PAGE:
Common Names

SOURSOP is called by many names in different regions, here is the list of common names:

Name Language
Lakshaman Phal or
Shul Ram Phal
Hindi
Graviola Portuguese
Guanabana Spanish
Gayubano Philippines
Mullaatha Malayalam

Nutritional Values

Soursop Nutritional value per 100g

Energy

276 kJ (66 kcal)

Carbohydrates 16.84g
Sugars 13.54g
Dietary fiber 3.3g
Fat 0.3g
Protein 1g
Thiamine (vit. B1) 0.07 mg (6%)
Riboflavin (vit. B2) 0.05 mg (4%)
Niacin (vit. B3) 0.9 mg (6%)
Pantothenic acid (B5) 0.253 mg (5%)
Vitamin B6 0.059 mg (5%)
Folate (vit. B9) 14 μg (4%)
Choline 7.6 mg (2%)
Vitamin C 20.6 mg (25%)
Calcium 14 mg (1%)
Iron 0.6 mg (5%)
Magnesium 21 mg (6%)
Phosphorus 27 mg (4%)
Potassium 278 mg (6%)
Sodium 14 mg (1%)
Tryptophan 0.011 mg (4%)
More About Soursop (Lakshman Phal)

Soursop is the fruit of Annona muricata, a broadleaf, flowering, evergreen tree native to Mexico, Cuba, Central America, the Caribbean islands of Santo Domingo and Puerto Rico, and northern South America, primarily Colombia, Brazil, Peru, Ecuador, Venezuela. Soursop is also produced in some parts of Africa, especially in Eastern Nigeria, Southeast Asia and the Pacific. It is in the same genus as the chirimoya and the same family as the pawpaw.

The soursop is adapted to areas of high humidity and relatively warm winters; temperatures below 5 °C (41 °F) will cause damage to leaves and small branches and temperatures below 3°C (37 °F) can be fatal. The fruit becomes dry and is no longer good for concentrate.

Other common names include: Mãng cầu Xiêm (Vietnamese), Coração de Boi (Mozambique), Evo (Ewe, Volta Region, Ghana), Ekitafeeli (Uganda), Mtomoko (Swahili), Aluguntugui (Ga, Greater Accra Region, Ghana), guanábana (Spanish), graviola (Brazilian Portuguese, pronounced: [ɡɾɐviˈɔlɐ]), anona (European Portuguese), graviolo (Esperanto), corossol (French), kowosòl (Haitian Creole), කටු අනෝදා (Katu Anoda) (Sinhalese), sorsaka (Papiamento), adunu (Acholi), Brazilian pawpaw, guyabano, guanavana, toge-banreisi, durian benggala, durian belanda, nangka blanda, ทุเรียนเทศ [turi:jen te:d] (Thai), sirsak (Indonesia), zuurzak (Dutch), tomoko (Kiswahili), and nangka londa. In Tamil, Malayalam, it is called Mullatha, literally thorny custard apple. The other lesser-known Indian names are shul-Ram-fal and Lakshman Phala, and in Harar (Ethiopia) in Harari language known for centuries as Amba Shoukh (Thorny Mango or Thorny Fruit).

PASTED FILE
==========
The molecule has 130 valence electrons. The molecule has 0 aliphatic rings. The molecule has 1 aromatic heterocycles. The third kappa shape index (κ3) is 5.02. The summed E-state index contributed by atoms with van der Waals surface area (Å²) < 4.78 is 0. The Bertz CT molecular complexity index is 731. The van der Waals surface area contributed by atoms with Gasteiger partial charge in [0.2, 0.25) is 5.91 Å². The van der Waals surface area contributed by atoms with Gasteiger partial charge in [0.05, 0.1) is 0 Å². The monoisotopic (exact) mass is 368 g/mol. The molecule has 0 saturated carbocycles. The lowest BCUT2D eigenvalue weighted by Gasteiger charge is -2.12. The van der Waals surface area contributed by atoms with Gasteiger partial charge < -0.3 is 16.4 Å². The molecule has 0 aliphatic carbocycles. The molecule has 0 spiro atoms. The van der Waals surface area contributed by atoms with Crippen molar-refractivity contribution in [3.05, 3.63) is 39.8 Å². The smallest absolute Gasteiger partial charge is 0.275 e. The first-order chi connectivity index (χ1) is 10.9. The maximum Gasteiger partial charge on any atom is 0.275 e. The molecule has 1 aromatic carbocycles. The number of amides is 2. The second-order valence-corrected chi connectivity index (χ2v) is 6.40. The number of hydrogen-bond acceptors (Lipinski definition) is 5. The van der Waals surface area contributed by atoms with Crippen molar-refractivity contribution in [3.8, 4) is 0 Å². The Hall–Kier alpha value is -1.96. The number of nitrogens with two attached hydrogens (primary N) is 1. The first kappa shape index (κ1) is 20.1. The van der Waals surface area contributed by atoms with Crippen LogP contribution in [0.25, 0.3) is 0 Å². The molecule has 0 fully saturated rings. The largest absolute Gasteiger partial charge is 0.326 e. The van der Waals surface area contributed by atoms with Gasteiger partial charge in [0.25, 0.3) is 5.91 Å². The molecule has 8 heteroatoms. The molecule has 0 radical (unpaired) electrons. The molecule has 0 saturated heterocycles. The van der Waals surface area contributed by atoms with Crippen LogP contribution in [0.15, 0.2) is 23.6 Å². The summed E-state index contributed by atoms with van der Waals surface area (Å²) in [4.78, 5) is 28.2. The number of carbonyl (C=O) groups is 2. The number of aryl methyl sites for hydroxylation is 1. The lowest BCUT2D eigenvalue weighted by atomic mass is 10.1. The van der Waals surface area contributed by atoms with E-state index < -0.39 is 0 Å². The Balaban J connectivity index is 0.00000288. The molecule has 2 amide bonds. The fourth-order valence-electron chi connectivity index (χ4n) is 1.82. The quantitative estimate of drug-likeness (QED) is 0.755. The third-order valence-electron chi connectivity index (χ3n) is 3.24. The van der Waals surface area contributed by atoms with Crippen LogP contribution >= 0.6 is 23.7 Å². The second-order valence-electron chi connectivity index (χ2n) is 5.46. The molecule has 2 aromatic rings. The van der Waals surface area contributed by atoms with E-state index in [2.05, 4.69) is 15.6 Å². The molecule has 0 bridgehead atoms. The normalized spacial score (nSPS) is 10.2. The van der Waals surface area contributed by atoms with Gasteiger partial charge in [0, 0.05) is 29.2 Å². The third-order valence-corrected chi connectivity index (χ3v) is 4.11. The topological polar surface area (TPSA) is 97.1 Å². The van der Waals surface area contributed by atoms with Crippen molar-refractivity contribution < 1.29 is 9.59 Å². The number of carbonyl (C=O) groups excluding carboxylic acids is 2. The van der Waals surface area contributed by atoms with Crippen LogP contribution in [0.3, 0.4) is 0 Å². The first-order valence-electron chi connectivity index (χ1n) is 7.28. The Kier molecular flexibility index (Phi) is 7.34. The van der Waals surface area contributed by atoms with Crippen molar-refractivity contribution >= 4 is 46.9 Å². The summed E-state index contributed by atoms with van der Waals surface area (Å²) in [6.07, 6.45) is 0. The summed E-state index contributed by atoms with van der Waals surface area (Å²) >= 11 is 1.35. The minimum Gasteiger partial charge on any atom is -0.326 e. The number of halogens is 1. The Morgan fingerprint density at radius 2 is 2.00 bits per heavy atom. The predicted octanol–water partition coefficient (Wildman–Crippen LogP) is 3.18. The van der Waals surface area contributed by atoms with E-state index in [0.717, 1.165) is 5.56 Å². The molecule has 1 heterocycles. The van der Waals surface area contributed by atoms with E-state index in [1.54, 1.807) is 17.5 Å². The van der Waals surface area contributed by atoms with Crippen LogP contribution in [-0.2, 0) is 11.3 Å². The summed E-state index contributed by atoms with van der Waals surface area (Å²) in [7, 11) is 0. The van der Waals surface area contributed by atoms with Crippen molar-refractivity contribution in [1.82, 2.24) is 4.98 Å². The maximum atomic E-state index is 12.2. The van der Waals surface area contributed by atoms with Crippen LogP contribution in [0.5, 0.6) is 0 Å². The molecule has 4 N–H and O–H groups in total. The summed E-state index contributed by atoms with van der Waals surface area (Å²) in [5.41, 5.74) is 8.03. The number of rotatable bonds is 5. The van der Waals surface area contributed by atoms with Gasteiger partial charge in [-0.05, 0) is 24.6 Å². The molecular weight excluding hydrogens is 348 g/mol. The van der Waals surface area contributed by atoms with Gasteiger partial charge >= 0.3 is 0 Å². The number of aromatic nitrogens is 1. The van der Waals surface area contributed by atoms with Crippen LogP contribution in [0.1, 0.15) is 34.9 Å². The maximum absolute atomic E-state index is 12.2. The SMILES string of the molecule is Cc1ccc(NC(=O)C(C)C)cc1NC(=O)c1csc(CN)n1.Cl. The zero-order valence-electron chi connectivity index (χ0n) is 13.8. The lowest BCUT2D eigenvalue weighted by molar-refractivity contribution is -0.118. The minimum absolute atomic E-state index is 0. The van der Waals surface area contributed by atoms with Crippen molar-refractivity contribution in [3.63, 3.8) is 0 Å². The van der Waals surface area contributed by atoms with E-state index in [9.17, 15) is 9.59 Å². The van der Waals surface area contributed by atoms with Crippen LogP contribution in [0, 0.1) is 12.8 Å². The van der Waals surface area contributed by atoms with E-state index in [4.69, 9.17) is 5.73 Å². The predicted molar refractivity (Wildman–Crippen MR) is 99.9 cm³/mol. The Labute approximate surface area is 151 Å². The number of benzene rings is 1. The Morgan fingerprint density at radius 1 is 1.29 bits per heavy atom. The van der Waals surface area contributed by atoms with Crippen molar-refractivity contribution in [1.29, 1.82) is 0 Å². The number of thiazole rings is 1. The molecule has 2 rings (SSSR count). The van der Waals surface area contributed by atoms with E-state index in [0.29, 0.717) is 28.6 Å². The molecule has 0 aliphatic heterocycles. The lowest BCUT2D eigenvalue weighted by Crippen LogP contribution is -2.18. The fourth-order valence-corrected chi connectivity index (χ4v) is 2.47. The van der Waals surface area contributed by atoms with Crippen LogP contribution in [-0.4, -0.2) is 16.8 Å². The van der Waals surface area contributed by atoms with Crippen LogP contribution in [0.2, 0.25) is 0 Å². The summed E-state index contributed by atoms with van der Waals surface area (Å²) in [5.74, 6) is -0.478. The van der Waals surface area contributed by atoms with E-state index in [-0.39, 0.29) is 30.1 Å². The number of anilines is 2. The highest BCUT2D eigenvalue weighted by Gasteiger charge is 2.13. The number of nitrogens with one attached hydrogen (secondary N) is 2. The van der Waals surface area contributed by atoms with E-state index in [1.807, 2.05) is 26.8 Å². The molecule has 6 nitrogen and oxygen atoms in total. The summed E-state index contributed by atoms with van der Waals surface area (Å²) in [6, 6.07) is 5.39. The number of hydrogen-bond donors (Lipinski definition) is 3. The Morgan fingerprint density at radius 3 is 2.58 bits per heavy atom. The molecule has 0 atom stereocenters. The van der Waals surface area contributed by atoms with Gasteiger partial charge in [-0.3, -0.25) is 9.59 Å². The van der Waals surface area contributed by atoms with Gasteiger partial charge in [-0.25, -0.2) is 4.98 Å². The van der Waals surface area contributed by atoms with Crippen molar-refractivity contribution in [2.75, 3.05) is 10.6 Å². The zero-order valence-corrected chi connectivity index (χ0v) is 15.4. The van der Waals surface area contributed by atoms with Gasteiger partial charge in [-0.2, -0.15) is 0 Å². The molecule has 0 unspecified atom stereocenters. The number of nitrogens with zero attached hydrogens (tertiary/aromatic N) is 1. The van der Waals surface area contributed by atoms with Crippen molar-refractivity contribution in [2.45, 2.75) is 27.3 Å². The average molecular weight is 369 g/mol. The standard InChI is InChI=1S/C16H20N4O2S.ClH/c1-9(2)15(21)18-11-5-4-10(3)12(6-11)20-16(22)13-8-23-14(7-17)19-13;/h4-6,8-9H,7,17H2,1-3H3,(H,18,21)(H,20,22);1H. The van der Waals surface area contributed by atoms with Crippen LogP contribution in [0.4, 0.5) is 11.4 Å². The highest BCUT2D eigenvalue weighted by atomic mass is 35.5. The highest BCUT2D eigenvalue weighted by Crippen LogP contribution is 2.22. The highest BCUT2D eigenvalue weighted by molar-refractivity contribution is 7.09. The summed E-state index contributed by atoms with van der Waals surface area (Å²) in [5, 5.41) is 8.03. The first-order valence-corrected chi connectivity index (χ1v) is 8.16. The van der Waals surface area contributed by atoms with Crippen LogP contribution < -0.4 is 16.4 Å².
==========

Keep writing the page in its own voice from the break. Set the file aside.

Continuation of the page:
The flavour has been described as a combination of strawberry and pineapple, with sour citrus flavour notes contrasting with an underlying creamy flavour reminiscent of coconut or banana. Soursop is widely promoted (sometimes as "graviola") as an alternative cancer treatment. There is, however, no medical evidence that it is effective.

By whatever name, this tropical evergreen tree produces a fruit with white flesh, many large seeds and an extremely sweet, slightly acidic flavor. Because it is difficult to eat, its pulp is commonly made into juice. Not only the fruit but also other parts of this plant — the leaves, stem, bark, roots, and seeds — have a long history of medicinal use in the Americas. Graviola is used as a natural remedy for infections, fever, digestive problems and high blood pressure [source: Cassileth]. Researchers have documented many other traditional uses among the indigenous people of the Andes, the Amazon and the Caribbean [source: Taylor]. Recently, scientists have begun to explore the potential of the bioactive chemicals in graviola leaves, stems and seeds, called annonaceous acetogenins. These acetogenins appear to have powerful anti-tumor and anti-cancer qualities. Some test-tube studies have concluded that graviola compounds may be able to target and kill cancer cells, even drug-resistant ones, without interfering with healthy cells.

 

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